2018-05-19 / Columnists

HORSE TALES

The Horse Moving Business – Part II

When summer cottagers in the early 1900s transported their horses to Mackinac Island, most of them made arrangements with the railroads. Quite a few lines crisscrossed Michigan in those days. A majority of summer residents lived in Chicago, and the rail system across the western part of our state was quite developed.

The Grand Rapids-Indiana line had many carriers made for livestock. These rails went to the Straits. On the east side of the state, the Detroit Mackinaw and the Michigan Central carried horses, sheep, and cattle. One could also ship carriages and wagons, and even a whole season’s worth of hay and grain, which many cottagers did. It was an efficient way to get them to Mackinac. The cost varied, but in the 1900s the general rule of thumb was $25 per horse, from point to point.

Horses in rail cars had water buckets, bedding, and feed to make their journey easier. Special boxcars also had upper ventilation windows on both sides of the car. Often, a hired groom would stay with the animals and sleep there with them. Horses would end their trip in Mackinaw City and then be loaded onto ferries, quite similar to what we do today.

Today, however, there is no longer any Michigan rail service for horses. In fact, there is no longer any coastto coast rail travel for horses, unless you happen to own your own rail car. If so, travel is feasible, but the arrangements are complicated. Interstate trucking has been the way to go since the 1970s.

The same holds true for shipping horses by water. Great Lakes freighters will not carry horses. If you want to get your horse from Cleveland to Duluth, do not attempt to book it on a freighter.

Water transportation for horses was viable into the 1900s, when it gave way to rail, and then to trucks, but many horses are still moved by ferries in Europe.

If you buy a horse in Ireland and want to take him to the United Kingdom or the Continent, this can be arranged. The animal is trailered to a port and the rest is taken over by the sea transporter. In Australia, a company called Sea Horse Freight moves horses from Auckland to Sydney, Melbourne, and Tauranga, as well as to Fiji, Tahiti, and Indonesia. Horses go into modified shipping containers with plastic-lined walls. Like standard horse trailers, partitions can be moved. Shipping by water can be less stressful than by air, but it does take a much longer time. Horses must undergo the standard quarantine as set by each country before clearance and delivery.

As with international travel, all horses must have passed a veterinarian inspection and carry the necessary paperwork prior to approval upon entry. Show horses, such as the international ones seen in the Olympics, carry what is known as their “equine passport.” These horses travel as “precious cargo” on commercial or private airplanes. The price is steep. Bringing a horse from Europe to the U.S. costs anywhere from $3,000 to $10,000. Equine international shipping books flights, ferries, en-route stabling, and road transportation. They will arrange the pre-export testing and health papers with a veterinarian. If isolation or quarantine is required, they will take care of it for you and keep you abreast of the status for the horse. They also provide shipping boots and tail wraps, water containers, hay nets, and hay throughout the trip. This company will also provide attendants registered with the Animal Transportation Association to travel with your animal.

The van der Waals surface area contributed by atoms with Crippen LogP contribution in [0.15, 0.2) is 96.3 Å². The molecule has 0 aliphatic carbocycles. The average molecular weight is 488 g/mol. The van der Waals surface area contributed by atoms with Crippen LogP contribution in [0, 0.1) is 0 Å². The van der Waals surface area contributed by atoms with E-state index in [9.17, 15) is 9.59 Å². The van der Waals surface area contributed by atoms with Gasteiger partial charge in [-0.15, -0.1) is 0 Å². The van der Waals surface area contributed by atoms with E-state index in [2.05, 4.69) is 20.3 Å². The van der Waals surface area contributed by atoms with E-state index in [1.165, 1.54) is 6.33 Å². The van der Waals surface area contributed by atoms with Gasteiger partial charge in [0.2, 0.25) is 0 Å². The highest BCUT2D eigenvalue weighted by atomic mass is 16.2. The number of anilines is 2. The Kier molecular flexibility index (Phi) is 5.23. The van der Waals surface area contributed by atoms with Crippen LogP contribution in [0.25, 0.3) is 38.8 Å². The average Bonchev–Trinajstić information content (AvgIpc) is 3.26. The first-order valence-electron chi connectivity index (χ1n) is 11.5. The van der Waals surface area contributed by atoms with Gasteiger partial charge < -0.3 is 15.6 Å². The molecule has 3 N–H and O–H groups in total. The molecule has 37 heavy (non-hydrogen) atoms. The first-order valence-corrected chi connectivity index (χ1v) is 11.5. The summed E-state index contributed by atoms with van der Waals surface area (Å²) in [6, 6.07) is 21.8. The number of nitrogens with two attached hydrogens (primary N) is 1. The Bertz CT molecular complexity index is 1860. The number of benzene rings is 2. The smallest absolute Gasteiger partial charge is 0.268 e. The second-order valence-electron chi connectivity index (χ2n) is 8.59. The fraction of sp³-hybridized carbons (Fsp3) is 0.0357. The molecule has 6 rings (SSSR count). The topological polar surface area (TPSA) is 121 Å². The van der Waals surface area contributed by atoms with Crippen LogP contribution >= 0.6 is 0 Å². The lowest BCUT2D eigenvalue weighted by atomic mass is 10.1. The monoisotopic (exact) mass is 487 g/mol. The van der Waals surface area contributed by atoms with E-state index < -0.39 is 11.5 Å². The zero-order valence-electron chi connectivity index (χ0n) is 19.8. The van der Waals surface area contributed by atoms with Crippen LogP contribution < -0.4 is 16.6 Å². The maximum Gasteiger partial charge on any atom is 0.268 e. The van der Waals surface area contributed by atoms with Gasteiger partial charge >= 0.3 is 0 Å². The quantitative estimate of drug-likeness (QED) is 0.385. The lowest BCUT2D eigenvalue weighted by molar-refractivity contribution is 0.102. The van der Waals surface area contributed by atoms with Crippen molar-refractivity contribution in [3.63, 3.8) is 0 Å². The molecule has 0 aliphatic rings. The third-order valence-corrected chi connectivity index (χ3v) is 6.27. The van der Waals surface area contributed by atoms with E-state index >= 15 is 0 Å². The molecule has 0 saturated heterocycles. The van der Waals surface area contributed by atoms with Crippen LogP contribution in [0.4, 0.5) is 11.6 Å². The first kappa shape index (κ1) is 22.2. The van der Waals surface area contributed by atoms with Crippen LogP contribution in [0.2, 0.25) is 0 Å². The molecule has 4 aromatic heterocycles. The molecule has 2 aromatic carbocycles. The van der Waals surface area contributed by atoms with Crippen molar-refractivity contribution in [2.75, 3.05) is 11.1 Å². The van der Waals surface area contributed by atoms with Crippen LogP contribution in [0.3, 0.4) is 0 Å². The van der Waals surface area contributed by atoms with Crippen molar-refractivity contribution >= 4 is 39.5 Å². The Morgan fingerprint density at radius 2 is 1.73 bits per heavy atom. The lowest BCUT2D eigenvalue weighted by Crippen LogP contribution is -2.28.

When horses are flown, they are often co-loaded. This means they will share a pallet with another horse. Think of sharing a twin bed, or a narrow standing stall. A pallet in an airplane is roughly eight feet in width, so the space is small. But, of course, the cost is less expensive. If you are having a horse flown, it is best to check into all of these details with your shipper. A good place to start is a free-of-charge Web site called “Move My Horse.”

No matter which way a horse is transported, one of the most important factors to consider is dehydration. To help counteract this, electrolytes are often given in the form of a tube paste before and during the trip. Another way to provide electrolytes is to add them to the drinking water. Horses are reluctant to drink when in transit, however.

One does not want a horse “tying up.” That term means a horse whose muscles begin to stiffen, walking becomes difficult, tremors occur, and the urine is brown. This syndrome often occurs during long trailering or travel.

Moving horses is a huge responsibility. If you are thinking of starting your own domestic equine business, you need first to invest in a good truck and trailer. You need to like to drive. You should figure out how far you would travel for pickups and deliveries. One should consult an insurance specialist and create a business plan, as well as a Web site. You also must have backups for mechanics, as well as handling horses. One also needs to take into account how many miles you would safely drive in a day. Fuel costs would be a real but variable factor.

Yet, if you want to be your own boss, and not spend time as someone’s groom, this could be a parttime to full-time occupation. Once the initial outlay of capital (which could be upwards of $50,000 to $100,000), you could be seeing a profit after four years. If you want experience first, then hire on with a hauler. Hiring salaries with benefits from some established haulers begin at $28,000 and upwards. It is an interesting business, and actually a viable one, as there are more horses now than ever being moved from place to place.

Candice Dunnigan is a resident, writer, and equestrian on Mackinac Island. She belongs to various national and local equine organizations.

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